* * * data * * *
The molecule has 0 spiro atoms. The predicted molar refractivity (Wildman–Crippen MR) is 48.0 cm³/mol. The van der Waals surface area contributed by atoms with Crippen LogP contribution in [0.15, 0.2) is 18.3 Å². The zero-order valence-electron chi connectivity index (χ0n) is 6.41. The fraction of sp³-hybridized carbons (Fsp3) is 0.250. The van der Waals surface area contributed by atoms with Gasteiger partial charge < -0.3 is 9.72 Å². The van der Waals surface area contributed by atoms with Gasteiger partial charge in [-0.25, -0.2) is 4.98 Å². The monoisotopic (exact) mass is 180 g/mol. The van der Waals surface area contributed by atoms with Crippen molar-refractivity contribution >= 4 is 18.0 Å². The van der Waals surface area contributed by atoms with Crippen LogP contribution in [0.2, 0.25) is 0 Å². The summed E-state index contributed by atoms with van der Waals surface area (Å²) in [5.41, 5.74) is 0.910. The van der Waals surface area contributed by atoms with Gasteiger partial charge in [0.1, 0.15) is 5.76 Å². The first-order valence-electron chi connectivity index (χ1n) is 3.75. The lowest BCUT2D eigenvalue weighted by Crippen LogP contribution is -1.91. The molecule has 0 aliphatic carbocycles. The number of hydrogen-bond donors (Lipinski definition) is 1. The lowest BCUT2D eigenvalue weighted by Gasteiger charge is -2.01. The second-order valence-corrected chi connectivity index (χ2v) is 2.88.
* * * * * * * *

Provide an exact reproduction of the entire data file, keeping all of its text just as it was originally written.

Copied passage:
The molecule has 0 spiro atoms. The predicted molar refractivity (Wildman–Crippen MR) is 48.0 cm³/mol. The van der Waals surface area contributed by atoms with Crippen LogP contribution in [0.15, 0.2) is 18.3 Å². The zero-order valence-electron chi connectivity index (χ0n) is 6.41. The fraction of sp³-hybridized carbons (Fsp3) is 0.250. The van der Waals surface area contributed by atoms with Gasteiger partial charge < -0.3 is 9.72 Å². The van der Waals surface area contributed by atoms with Gasteiger partial charge in [-0.25, -0.2) is 4.98 Å². The monoisotopic (exact) mass is 180 g/mol. The van der Waals surface area contributed by atoms with Crippen molar-refractivity contribution >= 4 is 18.0 Å². The van der Waals surface area contributed by atoms with Crippen LogP contribution in [0.2, 0.25) is 0 Å². The summed E-state index contributed by atoms with van der Waals surface area (Å²) in [5.41, 5.74) is 0.910. The van der Waals surface area contributed by atoms with Gasteiger partial charge in [0.1, 0.15) is 5.76 Å². The first-order valence-electron chi connectivity index (χ1n) is 3.75. The lowest BCUT2D eigenvalue weighted by Crippen LogP contribution is -1.91. The molecule has 0 aliphatic carbocycles. The number of hydrogen-bond donors (Lipinski definition) is 1. The lowest BCUT2D eigenvalue weighted by Gasteiger charge is -2.01. The second-order valence-corrected chi connectivity index (χ2v) is 2.88.